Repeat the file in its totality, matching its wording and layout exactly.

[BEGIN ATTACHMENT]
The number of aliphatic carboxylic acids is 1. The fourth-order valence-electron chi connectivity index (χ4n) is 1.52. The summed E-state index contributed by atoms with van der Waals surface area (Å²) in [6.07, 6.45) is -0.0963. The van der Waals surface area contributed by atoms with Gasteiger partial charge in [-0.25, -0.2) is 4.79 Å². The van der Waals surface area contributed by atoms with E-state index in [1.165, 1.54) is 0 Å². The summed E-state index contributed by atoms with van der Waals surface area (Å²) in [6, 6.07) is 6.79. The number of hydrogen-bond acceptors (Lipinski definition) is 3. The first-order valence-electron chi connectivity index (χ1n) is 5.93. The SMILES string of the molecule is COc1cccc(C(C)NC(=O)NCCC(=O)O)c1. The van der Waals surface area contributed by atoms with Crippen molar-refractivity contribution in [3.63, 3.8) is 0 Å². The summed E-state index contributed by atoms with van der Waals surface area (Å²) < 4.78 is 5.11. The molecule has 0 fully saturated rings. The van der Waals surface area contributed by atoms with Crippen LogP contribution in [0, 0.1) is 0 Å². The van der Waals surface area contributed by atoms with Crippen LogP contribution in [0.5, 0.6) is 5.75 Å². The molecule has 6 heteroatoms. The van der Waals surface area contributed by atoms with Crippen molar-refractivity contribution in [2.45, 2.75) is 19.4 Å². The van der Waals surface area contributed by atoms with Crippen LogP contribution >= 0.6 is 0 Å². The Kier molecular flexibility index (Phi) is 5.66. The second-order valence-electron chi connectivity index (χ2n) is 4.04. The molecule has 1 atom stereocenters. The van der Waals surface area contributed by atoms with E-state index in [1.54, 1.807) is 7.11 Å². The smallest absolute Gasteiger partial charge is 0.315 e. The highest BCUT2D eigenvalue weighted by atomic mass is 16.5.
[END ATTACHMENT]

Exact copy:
The number of aliphatic carboxylic acids is 1. The fourth-order valence-electron chi connectivity index (χ4n) is 1.52. The summed E-state index contributed by atoms with van der Waals surface area (Å²) in [6.07, 6.45) is -0.0963. The van der Waals surface area contributed by atoms with Gasteiger partial charge in [-0.25, -0.2) is 4.79 Å². The van der Waals surface area contributed by atoms with E-state index in [1.165, 1.54) is 0 Å². The summed E-state index contributed by atoms with van der Waals surface area (Å²) in [6, 6.07) is 6.79. The number of hydrogen-bond acceptors (Lipinski definition) is 3. The first-order valence-electron chi connectivity index (χ1n) is 5.93. The SMILES string of the molecule is COc1cccc(C(C)NC(=O)NCCC(=O)O)c1. The van der Waals surface area contributed by atoms with Crippen molar-refractivity contribution in [3.63, 3.8) is 0 Å². The summed E-state index contributed by atoms with van der Waals surface area (Å²) < 4.78 is 5.11. The molecule has 0 fully saturated rings. The van der Waals surface area contributed by atoms with Crippen LogP contribution in [0, 0.1) is 0 Å². The van der Waals surface area contributed by atoms with Crippen LogP contribution in [0.5, 0.6) is 5.75 Å². The molecule has 6 heteroatoms. The van der Waals surface area contributed by atoms with Crippen molar-refractivity contribution in [2.45, 2.75) is 19.4 Å². The van der Waals surface area contributed by atoms with Crippen LogP contribution >= 0.6 is 0 Å². The Kier molecular flexibility index (Phi) is 5.66. The second-order valence-electron chi connectivity index (χ2n) is 4.04. The molecule has 1 atom stereocenters. The van der Waals surface area contributed by atoms with E-state index in [1.54, 1.807) is 7.11 Å². The smallest absolute Gasteiger partial charge is 0.315 e. The highest BCUT2D eigenvalue weighted by atomic mass is 16.5.